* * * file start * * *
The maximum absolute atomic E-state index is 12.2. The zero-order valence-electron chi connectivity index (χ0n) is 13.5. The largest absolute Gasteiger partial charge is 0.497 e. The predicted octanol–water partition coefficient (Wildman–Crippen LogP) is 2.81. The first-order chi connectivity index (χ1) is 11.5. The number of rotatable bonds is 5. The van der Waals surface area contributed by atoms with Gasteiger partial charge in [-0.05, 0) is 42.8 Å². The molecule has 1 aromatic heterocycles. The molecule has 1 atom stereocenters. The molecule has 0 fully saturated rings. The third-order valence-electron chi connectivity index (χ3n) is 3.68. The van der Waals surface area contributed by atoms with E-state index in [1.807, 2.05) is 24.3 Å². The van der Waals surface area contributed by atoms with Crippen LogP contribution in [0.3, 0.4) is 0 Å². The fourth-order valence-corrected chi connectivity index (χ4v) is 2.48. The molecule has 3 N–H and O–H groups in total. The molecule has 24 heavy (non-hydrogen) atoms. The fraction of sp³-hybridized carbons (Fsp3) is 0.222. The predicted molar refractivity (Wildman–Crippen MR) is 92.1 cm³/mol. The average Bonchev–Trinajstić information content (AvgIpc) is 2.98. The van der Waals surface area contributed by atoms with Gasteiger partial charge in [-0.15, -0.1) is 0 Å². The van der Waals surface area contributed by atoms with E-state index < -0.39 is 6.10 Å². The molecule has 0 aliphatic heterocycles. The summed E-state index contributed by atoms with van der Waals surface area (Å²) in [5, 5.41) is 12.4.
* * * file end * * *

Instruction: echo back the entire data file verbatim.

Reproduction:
The maximum absolute atomic E-state index is 12.2. The zero-order valence-electron chi connectivity index (χ0n) is 13.5. The largest absolute Gasteiger partial charge is 0.497 e. The predicted octanol–water partition coefficient (Wildman–Crippen LogP) is 2.81. The first-order chi connectivity index (χ1) is 11.5. The number of rotatable bonds is 5. The van der Waals surface area contributed by atoms with Gasteiger partial charge in [-0.05, 0) is 42.8 Å². The molecule has 1 aromatic heterocycles. The molecule has 1 atom stereocenters. The molecule has 0 fully saturated rings. The third-order valence-electron chi connectivity index (χ3n) is 3.68. The van der Waals surface area contributed by atoms with E-state index in [1.807, 2.05) is 24.3 Å². The van der Waals surface area contributed by atoms with Crippen LogP contribution in [0.3, 0.4) is 0 Å². The fourth-order valence-corrected chi connectivity index (χ4v) is 2.48. The molecule has 3 N–H and O–H groups in total. The molecule has 24 heavy (non-hydrogen) atoms. The fraction of sp³-hybridized carbons (Fsp3) is 0.222. The predicted molar refractivity (Wildman–Crippen MR) is 92.1 cm³/mol. The average Bonchev–Trinajstić information content (AvgIpc) is 2.98. The van der Waals surface area contributed by atoms with Gasteiger partial charge in [-0.15, -0.1) is 0 Å². The van der Waals surface area contributed by atoms with E-state index < -0.39 is 6.10 Å². The molecule has 0 aliphatic heterocycles. The summed E-state index contributed by atoms with van der Waals surface area (Å²) in [5, 5.41) is 12.4.